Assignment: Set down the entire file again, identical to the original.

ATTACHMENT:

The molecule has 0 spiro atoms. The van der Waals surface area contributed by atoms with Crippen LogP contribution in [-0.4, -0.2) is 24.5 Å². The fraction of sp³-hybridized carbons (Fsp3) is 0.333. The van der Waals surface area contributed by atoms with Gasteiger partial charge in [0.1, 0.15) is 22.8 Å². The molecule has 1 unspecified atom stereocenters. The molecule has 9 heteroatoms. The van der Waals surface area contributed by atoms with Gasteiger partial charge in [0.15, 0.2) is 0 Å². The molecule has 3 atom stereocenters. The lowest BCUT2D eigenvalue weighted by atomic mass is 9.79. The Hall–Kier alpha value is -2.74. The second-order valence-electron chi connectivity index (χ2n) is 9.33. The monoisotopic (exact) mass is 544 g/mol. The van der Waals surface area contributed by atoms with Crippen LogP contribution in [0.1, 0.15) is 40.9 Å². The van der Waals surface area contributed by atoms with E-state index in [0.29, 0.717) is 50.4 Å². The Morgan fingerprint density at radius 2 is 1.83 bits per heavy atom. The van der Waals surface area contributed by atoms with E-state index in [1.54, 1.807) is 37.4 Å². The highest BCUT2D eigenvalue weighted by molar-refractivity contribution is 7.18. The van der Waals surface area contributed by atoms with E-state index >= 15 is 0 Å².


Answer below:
The molecule has 0 spiro atoms. The van der Waals surface area contributed by atoms with Crippen LogP contribution in [-0.4, -0.2) is 24.5 Å². The fraction of sp³-hybridized carbons (Fsp3) is 0.333. The van der Waals surface area contributed by atoms with Gasteiger partial charge in [0.1, 0.15) is 22.8 Å². The molecule has 1 unspecified atom stereocenters. The molecule has 9 heteroatoms. The van der Waals surface area contributed by atoms with Gasteiger partial charge in [0.15, 0.2) is 0 Å². The molecule has 3 atom stereocenters. The lowest BCUT2D eigenvalue weighted by atomic mass is 9.79. The Hall–Kier alpha value is -2.74. The second-order valence-electron chi connectivity index (χ2n) is 9.33. The monoisotopic (exact) mass is 544 g/mol. The van der Waals surface area contributed by atoms with Crippen LogP contribution in [0.1, 0.15) is 40.9 Å². The van der Waals surface area contributed by atoms with E-state index in [0.29, 0.717) is 50.4 Å². The Morgan fingerprint density at radius 2 is 1.83 bits per heavy atom. The van der Waals surface area contributed by atoms with E-state index in [1.54, 1.807) is 37.4 Å². The highest BCUT2D eigenvalue weighted by molar-refractivity contribution is 7.18. The van der Waals surface area contributed by atoms with E-state index >= 15 is 0 Å².